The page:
There is only one gift I really have to give to Christ. It is the "broken and humbled heart God will not despise (Ps. 50:17)." Humility is a self-em­tying proposition. It is humility that allows us to empty ourselves of anger and be filled with forgiveness towards someone else. It is humility that allows us to empty out pride and be filled with repentance cowards Christ. It is humility that allows us to empty ourselves and be filled with Him.

If you think about it, no one can have any of the fruits of the Spirit without humility. Because in order to be loving, joyful, peaceful, patient, etc., you have to empty yourself. You can't mal<e it all about yourself and still have those things. In order to cultivate the fruits of the Spirit, one has to be filled with the Spirit. In order to be filled with the Spirit, one has to be rid of the things that spoil those fruits - hate, anger, impatience, etc. In order to have faith, the first step is the humble recognition that someone greater than me made me, and therefore I am not the center of the uni­verse, that I should be revolving around God, not the other way around.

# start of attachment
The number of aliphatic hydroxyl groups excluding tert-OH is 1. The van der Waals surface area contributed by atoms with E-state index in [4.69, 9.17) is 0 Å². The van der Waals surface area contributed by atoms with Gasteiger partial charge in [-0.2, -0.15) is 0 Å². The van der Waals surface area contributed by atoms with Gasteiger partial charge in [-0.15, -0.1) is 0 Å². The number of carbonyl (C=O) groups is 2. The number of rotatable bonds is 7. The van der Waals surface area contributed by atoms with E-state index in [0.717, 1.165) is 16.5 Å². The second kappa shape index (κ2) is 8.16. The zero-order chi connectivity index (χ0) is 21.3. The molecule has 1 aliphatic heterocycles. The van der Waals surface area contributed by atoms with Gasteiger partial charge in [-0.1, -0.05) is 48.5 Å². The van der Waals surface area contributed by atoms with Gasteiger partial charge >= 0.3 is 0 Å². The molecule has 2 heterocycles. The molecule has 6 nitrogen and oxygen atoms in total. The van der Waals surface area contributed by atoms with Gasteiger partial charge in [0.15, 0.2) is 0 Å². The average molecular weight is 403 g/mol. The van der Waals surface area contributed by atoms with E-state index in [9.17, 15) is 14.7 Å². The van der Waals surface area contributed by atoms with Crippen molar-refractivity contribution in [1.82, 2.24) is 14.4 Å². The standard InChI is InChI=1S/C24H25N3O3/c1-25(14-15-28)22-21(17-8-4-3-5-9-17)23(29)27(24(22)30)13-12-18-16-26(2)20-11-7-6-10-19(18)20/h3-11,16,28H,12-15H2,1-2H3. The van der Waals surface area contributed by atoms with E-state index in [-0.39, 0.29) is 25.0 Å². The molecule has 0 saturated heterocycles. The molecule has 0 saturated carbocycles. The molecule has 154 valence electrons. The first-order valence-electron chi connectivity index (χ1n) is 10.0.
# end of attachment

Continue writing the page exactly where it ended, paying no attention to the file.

Humility makes it all about Him, and not about us. It's interesting to note that in the Old Testament, God sets the commandment of a ten percent tithe to the people of lsrael. In the New Testament, God sets the commandment as turning over our whole life to Christ our God. It's supposed to be ALL about Him. To seek to continually decrease in ego, desire and power and to be filled instead with humility is the most profound act of faith there can be. St. Paul writes in Galatians 2:20: "I have been cru­cified with Christ; it is no longer I who live, but Christ who lives in me; and the life I now live in the flesh, I live by faith in the Son of God, who loved me and gave Himself for me." To live for Christ, to empty ourselves of our own desires and strive to follow after Him, this is humility. And it is humility that leads to glory. Remember the Parable of the Publican and the Pharisee, Jesus said "everyone who exalts himself will be humbled, but he who humbles himself will be exalted (Luke 18:14)."

Take a moment today and ponder on what gift you will bring to the manger this Christmas, realizing chat there is really nothing material that you can bring. Take a moment and ponder on what kind of heart you will bring to the manger this year - one filled with pride? With pain? Or one filled with love, one filled with forgiveness, one filled with humility?

It is the broken and humbled heart that God wants as our gift this Christmas!